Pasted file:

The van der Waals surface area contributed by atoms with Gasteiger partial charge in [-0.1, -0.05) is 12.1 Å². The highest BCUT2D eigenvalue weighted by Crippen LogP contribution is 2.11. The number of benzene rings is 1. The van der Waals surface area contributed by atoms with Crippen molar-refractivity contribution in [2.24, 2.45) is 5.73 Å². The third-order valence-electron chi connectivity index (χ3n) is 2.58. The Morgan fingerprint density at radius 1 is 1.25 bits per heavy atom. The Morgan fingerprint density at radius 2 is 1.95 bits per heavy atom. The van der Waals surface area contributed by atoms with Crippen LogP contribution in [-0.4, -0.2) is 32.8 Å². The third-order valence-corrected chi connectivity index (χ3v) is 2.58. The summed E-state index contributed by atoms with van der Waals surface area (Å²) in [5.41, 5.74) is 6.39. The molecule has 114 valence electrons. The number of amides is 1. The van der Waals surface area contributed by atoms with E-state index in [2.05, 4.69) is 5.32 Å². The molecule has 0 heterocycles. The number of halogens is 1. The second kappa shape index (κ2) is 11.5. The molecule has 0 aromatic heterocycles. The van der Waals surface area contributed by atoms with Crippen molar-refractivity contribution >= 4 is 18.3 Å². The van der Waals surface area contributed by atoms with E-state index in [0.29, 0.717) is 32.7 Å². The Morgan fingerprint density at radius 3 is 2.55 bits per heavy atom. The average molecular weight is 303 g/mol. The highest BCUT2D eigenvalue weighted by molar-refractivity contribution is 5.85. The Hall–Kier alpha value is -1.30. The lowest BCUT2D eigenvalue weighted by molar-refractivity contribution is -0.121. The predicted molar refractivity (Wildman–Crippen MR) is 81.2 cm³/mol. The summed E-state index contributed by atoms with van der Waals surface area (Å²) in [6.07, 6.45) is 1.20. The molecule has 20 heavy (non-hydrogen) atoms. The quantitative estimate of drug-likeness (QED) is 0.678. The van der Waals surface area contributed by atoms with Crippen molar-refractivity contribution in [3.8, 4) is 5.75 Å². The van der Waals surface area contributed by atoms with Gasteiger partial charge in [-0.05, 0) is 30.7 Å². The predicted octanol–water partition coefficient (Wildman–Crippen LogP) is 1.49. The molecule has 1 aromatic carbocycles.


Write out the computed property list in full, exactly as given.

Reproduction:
The van der Waals surface area contributed by atoms with Gasteiger partial charge in [-0.1, -0.05) is 12.1 Å². The highest BCUT2D eigenvalue weighted by Crippen LogP contribution is 2.11. The number of benzene rings is 1. The van der Waals surface area contributed by atoms with Crippen molar-refractivity contribution in [2.24, 2.45) is 5.73 Å². The third-order valence-electron chi connectivity index (χ3n) is 2.58. The Morgan fingerprint density at radius 1 is 1.25 bits per heavy atom. The Morgan fingerprint density at radius 2 is 1.95 bits per heavy atom. The van der Waals surface area contributed by atoms with Crippen LogP contribution in [-0.4, -0.2) is 32.8 Å². The third-order valence-corrected chi connectivity index (χ3v) is 2.58. The summed E-state index contributed by atoms with van der Waals surface area (Å²) in [5.41, 5.74) is 6.39. The molecule has 114 valence electrons. The number of amides is 1. The van der Waals surface area contributed by atoms with E-state index in [2.05, 4.69) is 5.32 Å². The molecule has 0 heterocycles. The number of halogens is 1. The second kappa shape index (κ2) is 11.5. The molecule has 0 aromatic heterocycles. The van der Waals surface area contributed by atoms with Crippen molar-refractivity contribution >= 4 is 18.3 Å². The van der Waals surface area contributed by atoms with E-state index in [0.29, 0.717) is 32.7 Å². The Morgan fingerprint density at radius 3 is 2.55 bits per heavy atom. The average molecular weight is 303 g/mol. The highest BCUT2D eigenvalue weighted by molar-refractivity contribution is 5.85. The Hall–Kier alpha value is -1.30. The lowest BCUT2D eigenvalue weighted by molar-refractivity contribution is -0.121. The predicted molar refractivity (Wildman–Crippen MR) is 81.2 cm³/mol. The summed E-state index contributed by atoms with van der Waals surface area (Å²) in [6.07, 6.45) is 1.20. The molecule has 20 heavy (non-hydrogen) atoms. The quantitative estimate of drug-likeness (QED) is 0.678. The van der Waals surface area contributed by atoms with Crippen molar-refractivity contribution in [3.8, 4) is 5.75 Å². The van der Waals surface area contributed by atoms with Gasteiger partial charge in [-0.05, 0) is 30.7 Å². The predicted octanol–water partition coefficient (Wildman–Crippen LogP) is 1.49. The molecule has 1 aromatic carbocycles.